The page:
Does it need servicing?
Quite often the user of an optical instrument does not realise that it will benefit from being serviced. Repair of an instrument is obviously needed when it is broken but there are other cases, less obvious, when an instrument needs servicing and the following are a few notes on such cases. These notes apply to optical instruments in general, including binoculars, telescopes, ophthalmic instruments, riflescopes, etc.
Insidious effects over time cause the performance of an instrument to fall off very gradually due to reducing light transmission. A build-up of dirt and dust is the most obvious cause but, even in a well-sealed instrument, a reduction of performance can be caused by fogging, filming, rust and fungus and a few words about these may be enlightening.
If moisture enters the instrument, it will cause fogging and, for outdoor instruments such as binoculars, this will be especially noticeable at dawn. Even a well-sealed instrument may have some humidity trapped inside if its air is not thoroughly desiccated before sealing. Specks of dust can act as centres around which condensation can collect.
Filming of optics is not dependant on humidity but is caused by the action of atmospheric gases on the glass surfaces, progressively reducing light transmission. Another cause of light reduction is rust or dew-like films on the optics caused by minute droplets which leave a grey coating of alkaline salts. These gradually produce a grey film on the glass.
All of the above effects can be avoided or virtually avoided by, in the case of sealed instruments, purging and filling with inert, oxygen-free nitrogen. This process was first introduced in 1971 by the Steiner company and is carried out by Optrep after an overhaul. Prior to the use of nitrogen, instruments were placed in a desiccator in a partial vacuum to remove any humid air and this was then replaced with dry air. In some processes, silica gel was used.
Another cause of filming, not dependant on the atmosphere, is the outgassing of volatile constituents from grease lubricants and sealants. Also, an aluminium alloy body or the mechanical parts can deposit oxide and oil distillate on the optics. Oil can be taken up by aluminium alloy during the machining process.
A particular menace to optical instruments is fungus. This is a living, microscopic plant, similar to mildew and mould, and is reproduced by spores. Spores enter an instrument in the air and they can thrive on dust, finger prints, cloth fibres, sealant compounds, lubricant, cork and paint. Favourable conditions for spores include a relative humidity in excess of 70% and so, once again, filling a sealed instrument with nitrogen to exclude all moisture is a very good practice. If fungus has been present, Optrep carefully use heat and/or fungicide to kill off the spores but the exclusion of moisture and food for the spores as far as possible is most important since some spores are likely to be trapped inside the instrument during reassembly.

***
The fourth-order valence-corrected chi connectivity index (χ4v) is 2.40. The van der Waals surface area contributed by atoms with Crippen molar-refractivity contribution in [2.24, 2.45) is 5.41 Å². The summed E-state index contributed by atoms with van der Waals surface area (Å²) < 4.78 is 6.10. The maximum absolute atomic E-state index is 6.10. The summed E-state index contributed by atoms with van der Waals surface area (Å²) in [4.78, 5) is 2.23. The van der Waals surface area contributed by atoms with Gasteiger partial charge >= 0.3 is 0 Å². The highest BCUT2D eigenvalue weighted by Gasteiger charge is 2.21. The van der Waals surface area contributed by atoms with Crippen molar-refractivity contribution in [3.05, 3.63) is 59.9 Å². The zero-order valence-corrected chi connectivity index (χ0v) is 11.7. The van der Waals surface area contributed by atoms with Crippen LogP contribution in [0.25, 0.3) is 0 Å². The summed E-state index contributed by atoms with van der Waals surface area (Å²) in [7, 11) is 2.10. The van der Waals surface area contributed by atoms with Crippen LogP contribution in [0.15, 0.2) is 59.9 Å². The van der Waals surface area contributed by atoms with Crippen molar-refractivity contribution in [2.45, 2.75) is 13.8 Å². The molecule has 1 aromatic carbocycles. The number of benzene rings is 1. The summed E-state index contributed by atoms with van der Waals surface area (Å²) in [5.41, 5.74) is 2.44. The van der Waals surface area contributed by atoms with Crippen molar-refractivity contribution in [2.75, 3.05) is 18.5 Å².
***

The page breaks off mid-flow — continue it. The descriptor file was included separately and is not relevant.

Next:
The greatest care is taken during the overhaul of an instrument at Optrep. Dust is avoided or minimised with special techniques and cork is replaced with nitrile. Fresh cleaning cloths and materials are used for each instrument (to avoid transferring any spores), skin acids are kept from internal surfaces and sealants and lubricants are not left exposed to dust.
On the mechanical side, a stiff or inaccurate mechanism can be caused by damage, dirt or grit or by ageing lubricant and repair or servicing is clearly needed. Never be tempted to oil an instrument since this will only result in a bigger repair bill later on.
Optical misalignment, due to a fall or a blow, will have various bad effects including lack of or only partial focus, inaccurate readings and, in the case of a binocular instrument, double vision. It will be better if an instrument is grossly misaligned because then it will not be used until it has been repaired. If, however, it is only slightly misaligned, the user may continue to use it and thereby obtain poor results. In the case of a slightly misaligned binocular instrument, for example, the user’s eye muscles will tend to compensate for the optical misalignment with a headache or nausea being the end result.
All the above problems and many more can be solved at a good optical repair centre but, these days, such centres are few and far between. All too often evidence of poor work or damage from amateurism is to be found. This is commonly hidden inside an instrument and includes damaged screws, misfitted or damaged seals, failure to relubricate, failure to diagnose and correct the original fault and a failure to render the optics immaculately clean. Even more obvious is when an instrument has not been adjusted or collimated exactly. Such treatment of precision optical instruments is enough to make a skilled optical technician weep and shows a lack of appreciation of the instrument and a lack of pride in one’s work. No such problems exist at Optrep where taking a pride in producing the best possible work is fundamental to out ethos and dates back to 1960. Regular servicing of an instrument not only keeps it in good condition but also extends its life and avoids breakdown or more expensive work later on. Does your instrument need servicing?